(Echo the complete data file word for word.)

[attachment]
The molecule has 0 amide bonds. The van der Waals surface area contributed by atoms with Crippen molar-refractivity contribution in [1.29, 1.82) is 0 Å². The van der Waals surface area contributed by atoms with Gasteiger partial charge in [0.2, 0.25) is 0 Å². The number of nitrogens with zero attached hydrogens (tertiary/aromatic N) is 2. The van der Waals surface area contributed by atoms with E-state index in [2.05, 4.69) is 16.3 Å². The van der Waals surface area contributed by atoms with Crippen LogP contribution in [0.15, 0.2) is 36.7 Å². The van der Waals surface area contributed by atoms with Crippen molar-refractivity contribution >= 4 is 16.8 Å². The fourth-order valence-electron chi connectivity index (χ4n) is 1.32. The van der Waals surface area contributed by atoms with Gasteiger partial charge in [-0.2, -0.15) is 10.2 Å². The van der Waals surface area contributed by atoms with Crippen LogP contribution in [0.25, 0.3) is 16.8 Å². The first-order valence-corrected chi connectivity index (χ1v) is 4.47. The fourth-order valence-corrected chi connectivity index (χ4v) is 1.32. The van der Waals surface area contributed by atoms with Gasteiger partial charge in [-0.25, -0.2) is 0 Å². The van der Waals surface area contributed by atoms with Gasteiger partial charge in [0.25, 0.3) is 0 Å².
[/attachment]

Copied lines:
The molecule has 0 amide bonds. The van der Waals surface area contributed by atoms with Crippen molar-refractivity contribution in [1.29, 1.82) is 0 Å². The van der Waals surface area contributed by atoms with Gasteiger partial charge in [0.2, 0.25) is 0 Å². The number of nitrogens with zero attached hydrogens (tertiary/aromatic N) is 2. The van der Waals surface area contributed by atoms with E-state index in [2.05, 4.69) is 16.3 Å². The van der Waals surface area contributed by atoms with Crippen LogP contribution in [0.15, 0.2) is 36.7 Å². The van der Waals surface area contributed by atoms with Crippen molar-refractivity contribution >= 4 is 16.8 Å². The fourth-order valence-electron chi connectivity index (χ4n) is 1.32. The van der Waals surface area contributed by atoms with Gasteiger partial charge in [-0.2, -0.15) is 10.2 Å². The van der Waals surface area contributed by atoms with Crippen LogP contribution in [0.25, 0.3) is 16.8 Å². The first-order valence-corrected chi connectivity index (χ1v) is 4.47. The fourth-order valence-corrected chi connectivity index (χ4v) is 1.32. The van der Waals surface area contributed by atoms with Gasteiger partial charge in [-0.25, -0.2) is 0 Å². The van der Waals surface area contributed by atoms with Gasteiger partial charge in [0.25, 0.3) is 0 Å².